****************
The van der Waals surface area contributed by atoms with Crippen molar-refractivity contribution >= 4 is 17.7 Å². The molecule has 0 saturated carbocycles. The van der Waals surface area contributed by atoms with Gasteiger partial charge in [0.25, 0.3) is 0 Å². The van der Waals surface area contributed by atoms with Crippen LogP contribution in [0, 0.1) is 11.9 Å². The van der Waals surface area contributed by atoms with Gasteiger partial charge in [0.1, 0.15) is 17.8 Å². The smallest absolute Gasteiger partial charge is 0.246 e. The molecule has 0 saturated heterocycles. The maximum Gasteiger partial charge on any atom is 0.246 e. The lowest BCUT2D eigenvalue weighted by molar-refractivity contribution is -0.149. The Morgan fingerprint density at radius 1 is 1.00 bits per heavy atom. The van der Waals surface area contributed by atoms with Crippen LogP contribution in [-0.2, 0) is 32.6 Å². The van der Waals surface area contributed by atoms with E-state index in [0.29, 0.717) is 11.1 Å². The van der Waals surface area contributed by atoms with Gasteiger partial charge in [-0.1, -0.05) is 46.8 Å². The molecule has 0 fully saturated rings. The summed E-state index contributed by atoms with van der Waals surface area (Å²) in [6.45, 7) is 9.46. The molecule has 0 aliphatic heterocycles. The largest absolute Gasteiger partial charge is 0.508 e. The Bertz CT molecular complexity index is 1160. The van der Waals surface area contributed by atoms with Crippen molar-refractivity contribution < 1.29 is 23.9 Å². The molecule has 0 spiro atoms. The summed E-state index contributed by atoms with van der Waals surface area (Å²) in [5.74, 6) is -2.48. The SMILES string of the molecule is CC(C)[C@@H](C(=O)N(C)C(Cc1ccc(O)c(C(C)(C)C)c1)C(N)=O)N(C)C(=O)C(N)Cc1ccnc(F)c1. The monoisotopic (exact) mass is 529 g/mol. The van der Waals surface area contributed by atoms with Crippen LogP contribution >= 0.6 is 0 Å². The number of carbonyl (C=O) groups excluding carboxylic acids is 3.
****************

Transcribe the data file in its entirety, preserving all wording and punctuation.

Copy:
The van der Waals surface area contributed by atoms with Crippen molar-refractivity contribution >= 4 is 17.7 Å². The molecule has 0 saturated carbocycles. The van der Waals surface area contributed by atoms with Gasteiger partial charge in [0.25, 0.3) is 0 Å². The van der Waals surface area contributed by atoms with Crippen LogP contribution in [0, 0.1) is 11.9 Å². The van der Waals surface area contributed by atoms with Gasteiger partial charge in [0.1, 0.15) is 17.8 Å². The smallest absolute Gasteiger partial charge is 0.246 e. The molecule has 0 saturated heterocycles. The maximum Gasteiger partial charge on any atom is 0.246 e. The lowest BCUT2D eigenvalue weighted by molar-refractivity contribution is -0.149. The Morgan fingerprint density at radius 1 is 1.00 bits per heavy atom. The van der Waals surface area contributed by atoms with Crippen LogP contribution in [-0.2, 0) is 32.6 Å². The van der Waals surface area contributed by atoms with E-state index in [0.29, 0.717) is 11.1 Å². The van der Waals surface area contributed by atoms with Gasteiger partial charge in [-0.1, -0.05) is 46.8 Å². The molecule has 0 fully saturated rings. The summed E-state index contributed by atoms with van der Waals surface area (Å²) in [6.45, 7) is 9.46. The molecule has 0 aliphatic heterocycles. The largest absolute Gasteiger partial charge is 0.508 e. The Bertz CT molecular complexity index is 1160. The van der Waals surface area contributed by atoms with Crippen molar-refractivity contribution < 1.29 is 23.9 Å². The molecule has 0 spiro atoms. The summed E-state index contributed by atoms with van der Waals surface area (Å²) in [5.74, 6) is -2.48. The SMILES string of the molecule is CC(C)[C@@H](C(=O)N(C)C(Cc1ccc(O)c(C(C)(C)C)c1)C(N)=O)N(C)C(=O)C(N)Cc1ccnc(F)c1. The monoisotopic (exact) mass is 529 g/mol. The van der Waals surface area contributed by atoms with Crippen LogP contribution >= 0.6 is 0 Å². The number of carbonyl (C=O) groups excluding carboxylic acids is 3.